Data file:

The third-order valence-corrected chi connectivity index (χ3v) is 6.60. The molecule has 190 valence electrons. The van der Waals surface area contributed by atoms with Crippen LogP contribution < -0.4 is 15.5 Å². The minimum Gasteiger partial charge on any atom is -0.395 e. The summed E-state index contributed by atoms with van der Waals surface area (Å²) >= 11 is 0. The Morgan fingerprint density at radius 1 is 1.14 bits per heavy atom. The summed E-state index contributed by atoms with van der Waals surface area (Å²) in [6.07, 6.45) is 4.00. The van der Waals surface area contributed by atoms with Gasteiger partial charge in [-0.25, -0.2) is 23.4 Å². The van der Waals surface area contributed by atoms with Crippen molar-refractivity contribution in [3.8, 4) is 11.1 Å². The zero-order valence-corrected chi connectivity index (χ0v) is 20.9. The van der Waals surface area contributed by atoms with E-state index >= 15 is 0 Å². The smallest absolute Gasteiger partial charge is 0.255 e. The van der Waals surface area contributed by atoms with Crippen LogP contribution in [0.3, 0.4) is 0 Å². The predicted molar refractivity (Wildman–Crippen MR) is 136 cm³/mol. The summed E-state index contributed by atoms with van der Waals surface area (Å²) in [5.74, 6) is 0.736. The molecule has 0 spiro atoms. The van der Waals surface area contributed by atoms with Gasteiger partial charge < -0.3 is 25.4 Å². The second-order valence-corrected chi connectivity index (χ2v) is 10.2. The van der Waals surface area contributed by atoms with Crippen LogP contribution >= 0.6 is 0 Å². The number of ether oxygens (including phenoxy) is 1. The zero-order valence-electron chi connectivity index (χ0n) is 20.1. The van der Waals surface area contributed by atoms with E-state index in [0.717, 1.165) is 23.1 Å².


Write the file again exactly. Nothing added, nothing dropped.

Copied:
The third-order valence-corrected chi connectivity index (χ3v) is 6.60. The molecule has 190 valence electrons. The van der Waals surface area contributed by atoms with Crippen LogP contribution < -0.4 is 15.5 Å². The minimum Gasteiger partial charge on any atom is -0.395 e. The summed E-state index contributed by atoms with van der Waals surface area (Å²) >= 11 is 0. The Morgan fingerprint density at radius 1 is 1.14 bits per heavy atom. The summed E-state index contributed by atoms with van der Waals surface area (Å²) in [6.07, 6.45) is 4.00. The van der Waals surface area contributed by atoms with Gasteiger partial charge in [-0.25, -0.2) is 23.4 Å². The van der Waals surface area contributed by atoms with Crippen molar-refractivity contribution in [3.8, 4) is 11.1 Å². The zero-order valence-corrected chi connectivity index (χ0v) is 20.9. The van der Waals surface area contributed by atoms with E-state index >= 15 is 0 Å². The smallest absolute Gasteiger partial charge is 0.255 e. The van der Waals surface area contributed by atoms with Crippen LogP contribution in [0.3, 0.4) is 0 Å². The predicted molar refractivity (Wildman–Crippen MR) is 136 cm³/mol. The summed E-state index contributed by atoms with van der Waals surface area (Å²) in [5.74, 6) is 0.736. The molecule has 0 spiro atoms. The van der Waals surface area contributed by atoms with Gasteiger partial charge < -0.3 is 25.4 Å². The second-order valence-corrected chi connectivity index (χ2v) is 10.2. The van der Waals surface area contributed by atoms with Crippen LogP contribution >= 0.6 is 0 Å². The number of ether oxygens (including phenoxy) is 1. The zero-order valence-electron chi connectivity index (χ0n) is 20.1. The van der Waals surface area contributed by atoms with E-state index in [0.717, 1.165) is 23.1 Å².